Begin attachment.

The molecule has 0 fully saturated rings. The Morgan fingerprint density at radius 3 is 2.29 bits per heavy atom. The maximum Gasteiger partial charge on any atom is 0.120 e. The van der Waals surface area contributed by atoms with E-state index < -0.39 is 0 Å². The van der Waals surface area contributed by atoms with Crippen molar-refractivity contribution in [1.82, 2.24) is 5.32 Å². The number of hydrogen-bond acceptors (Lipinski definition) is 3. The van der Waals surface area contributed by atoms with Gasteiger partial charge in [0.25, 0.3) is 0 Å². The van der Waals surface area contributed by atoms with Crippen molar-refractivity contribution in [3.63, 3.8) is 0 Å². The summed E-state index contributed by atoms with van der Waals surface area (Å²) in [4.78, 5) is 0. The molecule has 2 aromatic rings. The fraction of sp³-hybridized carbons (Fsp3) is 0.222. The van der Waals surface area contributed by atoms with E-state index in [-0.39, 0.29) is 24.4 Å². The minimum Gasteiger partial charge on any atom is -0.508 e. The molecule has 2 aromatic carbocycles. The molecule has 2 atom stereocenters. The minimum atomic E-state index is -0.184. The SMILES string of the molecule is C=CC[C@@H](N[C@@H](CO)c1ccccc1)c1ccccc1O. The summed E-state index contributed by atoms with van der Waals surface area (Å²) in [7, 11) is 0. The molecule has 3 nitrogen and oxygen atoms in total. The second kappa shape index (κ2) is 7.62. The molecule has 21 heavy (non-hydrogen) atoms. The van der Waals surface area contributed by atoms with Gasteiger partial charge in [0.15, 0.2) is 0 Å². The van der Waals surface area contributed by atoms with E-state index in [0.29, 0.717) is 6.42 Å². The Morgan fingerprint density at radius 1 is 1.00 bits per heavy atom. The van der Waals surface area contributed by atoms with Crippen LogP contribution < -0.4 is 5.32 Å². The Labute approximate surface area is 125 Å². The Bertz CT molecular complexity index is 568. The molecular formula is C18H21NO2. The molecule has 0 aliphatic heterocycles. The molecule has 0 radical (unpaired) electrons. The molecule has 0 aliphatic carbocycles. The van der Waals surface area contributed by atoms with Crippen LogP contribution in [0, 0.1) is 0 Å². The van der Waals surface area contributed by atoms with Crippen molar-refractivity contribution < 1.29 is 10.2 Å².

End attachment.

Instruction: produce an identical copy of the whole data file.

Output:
The molecule has 0 fully saturated rings. The Morgan fingerprint density at radius 3 is 2.29 bits per heavy atom. The maximum Gasteiger partial charge on any atom is 0.120 e. The van der Waals surface area contributed by atoms with E-state index < -0.39 is 0 Å². The van der Waals surface area contributed by atoms with Crippen molar-refractivity contribution in [1.82, 2.24) is 5.32 Å². The number of hydrogen-bond acceptors (Lipinski definition) is 3. The van der Waals surface area contributed by atoms with Gasteiger partial charge in [0.25, 0.3) is 0 Å². The van der Waals surface area contributed by atoms with Crippen molar-refractivity contribution in [3.63, 3.8) is 0 Å². The summed E-state index contributed by atoms with van der Waals surface area (Å²) in [4.78, 5) is 0. The molecule has 2 aromatic rings. The fraction of sp³-hybridized carbons (Fsp3) is 0.222. The van der Waals surface area contributed by atoms with E-state index in [-0.39, 0.29) is 24.4 Å². The minimum Gasteiger partial charge on any atom is -0.508 e. The molecule has 2 aromatic carbocycles. The molecule has 2 atom stereocenters. The minimum atomic E-state index is -0.184. The SMILES string of the molecule is C=CC[C@@H](N[C@@H](CO)c1ccccc1)c1ccccc1O. The summed E-state index contributed by atoms with van der Waals surface area (Å²) in [7, 11) is 0. The molecule has 3 nitrogen and oxygen atoms in total. The second kappa shape index (κ2) is 7.62. The molecule has 21 heavy (non-hydrogen) atoms. The van der Waals surface area contributed by atoms with Gasteiger partial charge in [0.15, 0.2) is 0 Å². The van der Waals surface area contributed by atoms with E-state index in [0.29, 0.717) is 6.42 Å². The Morgan fingerprint density at radius 1 is 1.00 bits per heavy atom. The van der Waals surface area contributed by atoms with Crippen LogP contribution < -0.4 is 5.32 Å². The Labute approximate surface area is 125 Å². The Bertz CT molecular complexity index is 568. The molecular formula is C18H21NO2. The molecule has 0 aliphatic heterocycles. The molecule has 0 radical (unpaired) electrons. The molecule has 0 aliphatic carbocycles. The van der Waals surface area contributed by atoms with Crippen LogP contribution in [0, 0.1) is 0 Å². The van der Waals surface area contributed by atoms with Crippen molar-refractivity contribution < 1.29 is 10.2 Å².